7 Ways to Support Your Professional (Educational) Reading

Leadership, Professional Development, Professional Learning

Every effective teacher wants to be a better practitioner tomorrow than they are today. They are always looking to improve. While attending conferences and workshops, undertaking courses or joining a professional association are helpful activities to develop your prowess as a teacher,  the reading of academic journals and educational texts/books is a good way to meet your own learning needs.

Here are 7 tips to help you read more:

  1. Set Targets: Aim to read a set number of books and articles in a chosen time period. By setting achievable goals you will build a positive reading habit. Set achievable goals to fit in with your own personal and professional life. 
  2. Set a time to read regularly: Whether you schedule to read before breakfast, while on commute to work or after the staff meeting, the important point is to develop a positive reading habit. Even if it is only for 15 minutes, setting time aside to read will keep you on track to reach your reading goal.
  3. Make a List: During your day to day teaching and learning cycle you will come across a field of ideas that you would like to know more about. Maybe it’s dealing with the SEN student or how to rearrange your teaching centres or how to ask questions more effectively. Write them down and make a list. This will direct your choice when visiting the bookshop or browsing the online store. It will also add more value to your teaching and learning as you become more reflective on your teaching practice.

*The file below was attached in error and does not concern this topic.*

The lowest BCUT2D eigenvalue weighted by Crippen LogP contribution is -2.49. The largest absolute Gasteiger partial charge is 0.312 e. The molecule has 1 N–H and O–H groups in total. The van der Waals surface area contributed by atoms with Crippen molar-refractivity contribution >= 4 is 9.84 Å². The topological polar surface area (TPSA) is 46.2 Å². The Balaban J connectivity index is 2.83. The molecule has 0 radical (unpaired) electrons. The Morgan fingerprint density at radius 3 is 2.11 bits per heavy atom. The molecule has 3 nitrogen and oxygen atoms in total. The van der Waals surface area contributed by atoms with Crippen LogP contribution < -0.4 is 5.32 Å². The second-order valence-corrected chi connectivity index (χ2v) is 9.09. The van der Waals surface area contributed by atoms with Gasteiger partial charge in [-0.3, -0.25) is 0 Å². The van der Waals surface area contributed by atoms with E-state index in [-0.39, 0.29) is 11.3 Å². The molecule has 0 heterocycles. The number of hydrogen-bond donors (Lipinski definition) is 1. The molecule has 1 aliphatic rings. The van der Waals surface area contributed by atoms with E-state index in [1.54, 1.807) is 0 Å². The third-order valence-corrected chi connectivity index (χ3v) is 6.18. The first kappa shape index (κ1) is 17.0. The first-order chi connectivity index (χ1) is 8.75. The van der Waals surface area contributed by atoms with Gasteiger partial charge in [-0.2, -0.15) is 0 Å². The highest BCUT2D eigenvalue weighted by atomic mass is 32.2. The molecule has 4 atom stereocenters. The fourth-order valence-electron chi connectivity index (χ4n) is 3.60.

4. Read With a Purpose (and then take action): Whether you read to answer burning questions or just to learn new ideas and techniques, always take notes. Turn these notes into actionable items that you can use in your classroom.
  5. Set Up A School Book Club: Having colleagues read the same material and then discussing content material over a coffee helps to keep you on track (ie forces you to read!!). This collaborative professional learning activity will help everyone.
  6. Write About It: Share your reading through contributing to the publication field or even sharing with your colleagues. The more you read, the more you will be able to share with others. Writing helps to consolidate your thoughts and gives more clarity to your own reading.
  7. Keep a Book With You: There will be opportunity to read wherever you go (waiting for the Doctor; commuting on the train). While carrying a hard copy is useful, having your phone/tablet with the Kindle app is useful too. (Listening to a book/podcast is good too)

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